daughters of tomorrow cheryl chen

Cheryl Chen loves a party – she’s spent most of her career in the hospitality industry masterminding charity and outreach events before joining Daughters Of Tomorrow in 2018 as its senior manager of fundraising and events management.

“Running events fuel my fire,” she says. “And I think it is important to do something that I love to keep this fire burning.”

Cheryl, 39, works with corporate partners, donors and community fundraisers on events that promote awareness and financial support for Daughters Of Tomorrow’s work and impact. These range from anniversary celebrations and Mother’s Day get-togethers to charity golf tournaments.

Founded in 2014, Daughters Of Tomorrow has supported more than 1,100 women in Singapore through skills training, job bridging and befriending programmes.

These women come from families that earn between $200 and $650 per month, and struggle to break out of unemployment and poverty. Of these, 82 per cent possess secondary school education or lower, and 44 per cent are single mothers.

Daughters Of Tomorrow connects these women to volunteers and community resources, and further improves their job opportunities. This empowers them to achieve financial independence and fulfil their potential.  

Cheryl Chen, a senior manager with the fundraising and events management team at Daughters Of Tomorrow, says it’s important to start small for those considering to give back.

“It gives me a sense of pride and hope when the team works together towards a common goal,” she says, before reminding us that “there’s still not a lot of awareness among the public”, and to “help us expand our reach”.  

As a mother herself – she has an 8-year-old daughter and a 4-year-old son – Cheryl knows it can be tough trying to find time to give back.

So what’s her advice? “Start small. Choose a charity that speaks to you and make a small recurring donation every month,” shares Cheryl.

“Get on the mailing list to learn about its events and programmes, so you can decide to get involved one step at a time.”

What made you decide to pursue a career at Daughters Of Tomorrow?

Five years ago, I was doing a master’s degree in counselling and searching for a practicum placement that offered volunteering and counselling hours. I found Daughters Of Tomorrow, where I volunteered with its Befriender Support and “Women In Action” Community Childminding Network programmes.

For the Befriender Support, I offered friendship to beneficiaries and connected them to resources and assistance that helped them acquire better jobs. For the Community Childminding Network, meanwhile, I worked with a team to grow a network of childminders to solve the childminding needs of low-income women. This enabled the latter to continue to work in service sectors that required shift work.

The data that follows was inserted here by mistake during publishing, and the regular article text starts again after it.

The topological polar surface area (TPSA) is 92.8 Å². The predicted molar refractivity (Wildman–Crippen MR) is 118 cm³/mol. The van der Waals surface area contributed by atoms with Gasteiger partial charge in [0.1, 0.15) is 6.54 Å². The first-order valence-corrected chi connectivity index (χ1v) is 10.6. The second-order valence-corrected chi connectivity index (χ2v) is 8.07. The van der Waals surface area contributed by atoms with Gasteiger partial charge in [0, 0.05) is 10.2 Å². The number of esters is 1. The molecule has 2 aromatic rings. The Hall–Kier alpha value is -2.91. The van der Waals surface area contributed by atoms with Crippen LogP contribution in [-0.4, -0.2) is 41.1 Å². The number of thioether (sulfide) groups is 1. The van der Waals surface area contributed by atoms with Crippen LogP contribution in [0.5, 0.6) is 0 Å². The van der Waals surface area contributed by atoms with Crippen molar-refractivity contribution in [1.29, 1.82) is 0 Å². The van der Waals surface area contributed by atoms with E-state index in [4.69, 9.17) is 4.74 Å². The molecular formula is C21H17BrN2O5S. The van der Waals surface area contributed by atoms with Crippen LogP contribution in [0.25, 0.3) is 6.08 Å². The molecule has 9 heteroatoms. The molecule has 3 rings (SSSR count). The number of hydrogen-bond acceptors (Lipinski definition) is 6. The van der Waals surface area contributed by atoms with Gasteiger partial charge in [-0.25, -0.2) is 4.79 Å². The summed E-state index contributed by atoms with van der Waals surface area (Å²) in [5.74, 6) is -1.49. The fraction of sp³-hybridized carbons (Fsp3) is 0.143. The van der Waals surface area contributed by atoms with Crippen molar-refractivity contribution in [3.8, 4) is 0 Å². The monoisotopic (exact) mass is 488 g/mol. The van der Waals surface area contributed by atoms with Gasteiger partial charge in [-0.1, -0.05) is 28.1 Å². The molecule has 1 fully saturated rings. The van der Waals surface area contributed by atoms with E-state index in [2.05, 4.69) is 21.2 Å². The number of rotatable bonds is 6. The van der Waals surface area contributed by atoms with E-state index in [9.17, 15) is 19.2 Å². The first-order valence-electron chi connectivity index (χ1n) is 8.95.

Tell us more.

I got to know many beneficiaries as well as members of the team; I was deeply touched by their strength, resilience and perseverance. Working on ground-up initiatives is never easy – we spend a lot of effort gathering resources, calling for donations, and establishing connections, among others.

When the opportunity to join the fundraising and events management team at DOT came, I jumped at it. I wanted to help advocate for this meaningful cause. That was nearly four years ago – and I’m still grateful to be able to do what I do.

As a senior manager with the fundraising and events management team, what are your key responsibilities?  

I work with corporate partners, donors and community fundraisers on campaigns and events to raise awareness and funds. This ensures that Daughters Of Tomorrow’s work and impact remain sustainable.

Daughters Of Tomorrow connects low-income women to job opportunities so they can achieve financial independence and social mobility. What are some challenges that your programmes help them overcome?

The most common challenge our beneficiaries face while returning the workforce is the lack of childcare support. Among the women we serve at Daughters Of Tomorrow, 90 per cent are mothers without stable family support, hence they find it difficult to sustain employment.

How do you think Covid-19 has intensified these difficulties? And how does Daughters Of Tomorrow plan to extend further assistance?

Covid-19 has hit many low-income families hard. In addition to an emergency grocery voucher fund to enable these families to get necessities, we also sourced and distributed laptops to beneficiaries. And we plan to continue these efforts in digital inclusivity and data connectivity over the next couple of years.

Finally, how do you deal with challenging moments?

It is so easy to get disheartened by the chaos. Life can pull you in so many different directions so it can be hard to juggle it all. I always remind myself to do one thing at a time, one day at a time, and trust that everything will fall into place.   

You can help to empower women and enable families through various programmes: Befriender, Volunteer Childminder, Supportive Employer, Poverty Sensitisation Workshops, Corporate Social Responsibility, and Donation/Fundraising. Find out more about these opportunities at Daughters Of Tomorrow here.

Photography: Studio Aeonz
Set Styling and Creative Direction: BDVA
Clothing and Accessories: Interviewee’s own
Makeup and Hair: Fifty Shades Makeup Academy
Products: COTY Inc.